Please watch the latest episode of “Late Bloomer,” “Growing Sunflowers!” Watch here, or click on youtube for better quality. Kaye grows Lemon Queen Sunflowers from seed, and has some surprise guests! With neighbors Mona, Sophia, MIchael and Dennis. Thanks for watching! – Kaye

I am growing corn in my parkway (the strip between the sidewalk and the street), and the yard near the sidewalk. Everyone who walks by tells me they had trouble growing corn. I thought I was going to be the exception.

Yesterday, a couple went by and said they grew corn, but the ears were tiny.  When I took a closer look (hey, there’s a lot to take care of out there, and I hadn’t noticed), there were these ungainly small ears on the tops of the stalks. They also said you were supposed to shake the plants every day to make sure they pollinated. I didn’t do that.

Because the husk is split open to reveal kernels, I am assuming these are no good. I thought I might dry these kernels for seeds. I read about corn the other day (I thought it was about time), and it said when the silks turn brown they are about ready to harvest. Almost all my silks are brown on the ends.

Another thing, my plants are not all that tall, and there’s corn growing just a few inches from the ground. The book said a single plant produces one to two ears! Mine are loaded. There’s a dozen ears growing on this double standard.

I’m thinking I could harvest all these. Should I give it a try? I plan to eat them raw.

Now, here’s a funny one. This is the only double plant of a different variety, and one set of tassels was rose colored, and the other, taller one was white like the rest.

This is the bottom of that plant, ears close to the ground, and silks are rose and white, like the tassels.

Neighbors Courtney and Ashley bought some ladybugs and distributed them in my garden. I told them to put some on the corn, but, this couple are more interested in fraternizing than eating bugs.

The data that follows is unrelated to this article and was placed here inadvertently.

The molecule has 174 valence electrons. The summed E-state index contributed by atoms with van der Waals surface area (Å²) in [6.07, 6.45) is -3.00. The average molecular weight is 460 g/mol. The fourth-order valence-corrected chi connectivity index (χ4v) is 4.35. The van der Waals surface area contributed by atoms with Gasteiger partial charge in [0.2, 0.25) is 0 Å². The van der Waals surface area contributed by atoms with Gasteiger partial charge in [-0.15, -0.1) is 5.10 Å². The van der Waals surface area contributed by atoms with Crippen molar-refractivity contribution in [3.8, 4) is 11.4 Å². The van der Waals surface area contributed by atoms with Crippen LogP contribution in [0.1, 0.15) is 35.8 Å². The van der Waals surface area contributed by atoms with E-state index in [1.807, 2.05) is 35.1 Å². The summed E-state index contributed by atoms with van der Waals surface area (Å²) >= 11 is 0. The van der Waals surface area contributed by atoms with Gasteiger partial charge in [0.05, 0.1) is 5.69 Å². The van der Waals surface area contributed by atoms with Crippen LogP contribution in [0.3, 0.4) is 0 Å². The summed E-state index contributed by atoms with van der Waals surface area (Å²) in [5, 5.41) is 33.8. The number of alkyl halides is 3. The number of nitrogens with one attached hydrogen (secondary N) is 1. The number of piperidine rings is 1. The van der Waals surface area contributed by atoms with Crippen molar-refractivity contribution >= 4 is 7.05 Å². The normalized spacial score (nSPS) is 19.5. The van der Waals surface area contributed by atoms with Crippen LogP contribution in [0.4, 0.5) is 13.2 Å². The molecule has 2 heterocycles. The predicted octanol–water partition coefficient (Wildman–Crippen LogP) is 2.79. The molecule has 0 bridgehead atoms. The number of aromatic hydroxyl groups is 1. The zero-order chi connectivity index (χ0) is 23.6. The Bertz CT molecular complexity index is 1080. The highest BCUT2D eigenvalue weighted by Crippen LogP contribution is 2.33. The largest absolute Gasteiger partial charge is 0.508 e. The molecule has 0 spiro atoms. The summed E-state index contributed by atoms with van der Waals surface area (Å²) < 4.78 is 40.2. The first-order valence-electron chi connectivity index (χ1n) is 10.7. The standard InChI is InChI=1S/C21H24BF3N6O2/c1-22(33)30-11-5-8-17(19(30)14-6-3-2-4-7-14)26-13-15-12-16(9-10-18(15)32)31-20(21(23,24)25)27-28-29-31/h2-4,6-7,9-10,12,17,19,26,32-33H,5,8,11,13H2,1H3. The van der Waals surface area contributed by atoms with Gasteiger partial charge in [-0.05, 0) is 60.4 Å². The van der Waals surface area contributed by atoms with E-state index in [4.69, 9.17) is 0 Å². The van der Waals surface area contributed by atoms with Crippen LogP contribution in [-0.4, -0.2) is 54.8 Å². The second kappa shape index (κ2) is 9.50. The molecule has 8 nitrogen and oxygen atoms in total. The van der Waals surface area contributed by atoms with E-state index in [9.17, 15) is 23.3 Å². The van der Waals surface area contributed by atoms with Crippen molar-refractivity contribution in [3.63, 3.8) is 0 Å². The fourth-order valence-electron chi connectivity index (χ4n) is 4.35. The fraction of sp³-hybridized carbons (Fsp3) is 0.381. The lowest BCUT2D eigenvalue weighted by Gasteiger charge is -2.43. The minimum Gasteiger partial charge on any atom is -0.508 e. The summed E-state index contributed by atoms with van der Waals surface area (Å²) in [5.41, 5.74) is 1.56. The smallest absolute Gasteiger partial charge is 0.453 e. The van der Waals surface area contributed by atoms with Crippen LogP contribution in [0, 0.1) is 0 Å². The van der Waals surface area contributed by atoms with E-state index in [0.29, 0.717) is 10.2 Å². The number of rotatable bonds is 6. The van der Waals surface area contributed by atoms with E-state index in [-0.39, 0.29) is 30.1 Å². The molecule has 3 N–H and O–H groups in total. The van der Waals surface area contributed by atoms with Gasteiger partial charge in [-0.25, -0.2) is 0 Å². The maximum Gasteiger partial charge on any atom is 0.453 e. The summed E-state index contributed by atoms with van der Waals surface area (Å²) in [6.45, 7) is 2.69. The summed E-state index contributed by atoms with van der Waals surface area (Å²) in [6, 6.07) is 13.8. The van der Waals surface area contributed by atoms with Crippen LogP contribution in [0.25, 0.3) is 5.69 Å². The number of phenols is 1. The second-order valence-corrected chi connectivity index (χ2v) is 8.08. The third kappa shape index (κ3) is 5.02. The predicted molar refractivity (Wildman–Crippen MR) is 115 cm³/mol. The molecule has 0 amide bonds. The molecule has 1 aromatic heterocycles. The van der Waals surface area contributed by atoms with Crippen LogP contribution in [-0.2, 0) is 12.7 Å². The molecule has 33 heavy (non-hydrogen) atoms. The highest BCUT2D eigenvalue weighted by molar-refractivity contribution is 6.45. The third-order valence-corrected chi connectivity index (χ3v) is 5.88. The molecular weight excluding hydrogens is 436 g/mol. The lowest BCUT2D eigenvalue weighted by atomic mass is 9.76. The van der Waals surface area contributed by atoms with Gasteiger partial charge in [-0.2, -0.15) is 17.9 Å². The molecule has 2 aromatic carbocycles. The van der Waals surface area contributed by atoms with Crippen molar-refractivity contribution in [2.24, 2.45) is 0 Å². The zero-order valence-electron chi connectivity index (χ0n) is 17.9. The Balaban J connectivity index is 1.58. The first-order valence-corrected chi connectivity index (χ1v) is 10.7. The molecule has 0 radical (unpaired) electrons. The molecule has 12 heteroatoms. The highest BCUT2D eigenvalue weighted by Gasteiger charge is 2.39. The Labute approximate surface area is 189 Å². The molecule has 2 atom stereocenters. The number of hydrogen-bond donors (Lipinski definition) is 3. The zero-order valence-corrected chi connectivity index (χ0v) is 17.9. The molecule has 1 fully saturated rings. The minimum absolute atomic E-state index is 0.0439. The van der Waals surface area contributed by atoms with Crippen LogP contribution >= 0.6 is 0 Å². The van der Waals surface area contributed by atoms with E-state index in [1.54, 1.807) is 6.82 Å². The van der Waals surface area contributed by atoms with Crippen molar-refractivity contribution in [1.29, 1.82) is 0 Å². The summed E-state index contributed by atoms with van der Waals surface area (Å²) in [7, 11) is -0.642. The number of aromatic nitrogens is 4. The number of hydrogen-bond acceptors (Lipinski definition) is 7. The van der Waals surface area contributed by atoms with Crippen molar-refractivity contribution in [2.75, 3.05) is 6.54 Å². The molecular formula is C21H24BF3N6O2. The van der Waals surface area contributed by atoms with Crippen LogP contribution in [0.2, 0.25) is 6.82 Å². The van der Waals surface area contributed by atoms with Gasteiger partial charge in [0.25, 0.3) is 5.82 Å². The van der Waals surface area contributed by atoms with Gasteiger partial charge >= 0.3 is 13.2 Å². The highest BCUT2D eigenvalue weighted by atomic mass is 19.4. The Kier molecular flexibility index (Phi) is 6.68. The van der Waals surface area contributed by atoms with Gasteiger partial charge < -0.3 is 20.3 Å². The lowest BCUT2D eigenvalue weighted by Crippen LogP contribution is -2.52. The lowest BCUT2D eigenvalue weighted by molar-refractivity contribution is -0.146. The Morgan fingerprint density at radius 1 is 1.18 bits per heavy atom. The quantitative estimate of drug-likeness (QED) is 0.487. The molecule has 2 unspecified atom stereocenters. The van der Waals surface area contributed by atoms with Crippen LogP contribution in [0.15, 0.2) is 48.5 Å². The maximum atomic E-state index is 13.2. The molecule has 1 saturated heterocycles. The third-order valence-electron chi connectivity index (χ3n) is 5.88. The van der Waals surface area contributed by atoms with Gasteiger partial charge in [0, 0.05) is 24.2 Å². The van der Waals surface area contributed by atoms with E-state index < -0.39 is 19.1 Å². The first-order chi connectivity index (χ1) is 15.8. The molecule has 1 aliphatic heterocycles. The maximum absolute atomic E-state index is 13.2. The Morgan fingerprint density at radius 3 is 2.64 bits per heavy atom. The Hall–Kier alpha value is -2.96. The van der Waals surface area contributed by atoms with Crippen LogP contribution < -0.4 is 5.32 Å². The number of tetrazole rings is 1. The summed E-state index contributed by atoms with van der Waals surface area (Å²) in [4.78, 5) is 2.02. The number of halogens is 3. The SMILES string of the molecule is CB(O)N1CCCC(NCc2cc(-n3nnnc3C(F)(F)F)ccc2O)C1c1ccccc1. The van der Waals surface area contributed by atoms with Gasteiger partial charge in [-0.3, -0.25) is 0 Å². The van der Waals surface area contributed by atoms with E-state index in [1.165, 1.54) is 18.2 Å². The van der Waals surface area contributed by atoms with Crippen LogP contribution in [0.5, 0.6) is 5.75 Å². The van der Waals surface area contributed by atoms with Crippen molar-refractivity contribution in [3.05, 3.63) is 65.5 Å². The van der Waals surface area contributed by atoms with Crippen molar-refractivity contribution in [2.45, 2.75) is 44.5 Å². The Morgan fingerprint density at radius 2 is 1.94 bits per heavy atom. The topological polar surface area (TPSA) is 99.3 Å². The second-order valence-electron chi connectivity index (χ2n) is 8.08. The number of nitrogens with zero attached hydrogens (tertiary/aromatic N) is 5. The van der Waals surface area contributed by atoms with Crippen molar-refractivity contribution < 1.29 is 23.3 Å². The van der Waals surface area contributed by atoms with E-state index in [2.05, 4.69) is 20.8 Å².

Thanks for reading! Corn advice welcome! – Kaye

Kaye gets a lot done in the garden over Memorial Day weekend, with help from Sophia and Rene! Please share with your gardening friends! Thanks for watching! – Kaye

The neighbors’ gardeners trimmed their row of Eugenias that back up our properties two days ago, and I filled a green can with all that fell on my side. (FYI, wear a mask if you are messing with Eugenias as you will be blowing allergens out of your nose for awhile. I know.) This big guy was injured or dying when I was cleaning up. I found a mate nearby that was already dead.

Gee, is it big enough?

What about this?

Yep. This one was ready!

By the way, thanks to Anna at http://oceannah.wordpress.com/, I finally got a Follow My Blog by Email widget on my blog, so please Follow! And Like Late Bloomer on Facebook! Thanks for reading! – Kaye

About this time every year, I start glancing out the upstairs bathroom window to see if the plums on the plum tree are getting ripe.

When Mr. Gerber’s little one-story house was next door, our plum tree, just our side of the property line, spread way over his picket fence and bore a hundred or more plums a year. When they tore the house down in 2005, and put up the big two-story house next door, I begged the contractor to cut a notch of the 7′ fence to accommodate the tree, but he refused. Several limbs had to go, but, squeezed between the two houses (there is 10′ feet from wall to wall), the tree is a survivor and struggles high to reach the light.

It doesn’t bear much fruit now, so I want to make sure I don’t lose any. Today I saw a few, so I thought I better get those down before they fall. Once they drop 10′-15′ and hit the gravel below, they are bug-free for about ten seconds. I went out to get the fruit picker, but, I guess we got a new one last year and I had to put it together. Next, I removed the window screen, and tried to reach the ripe ones on top, but it was the wrong angle.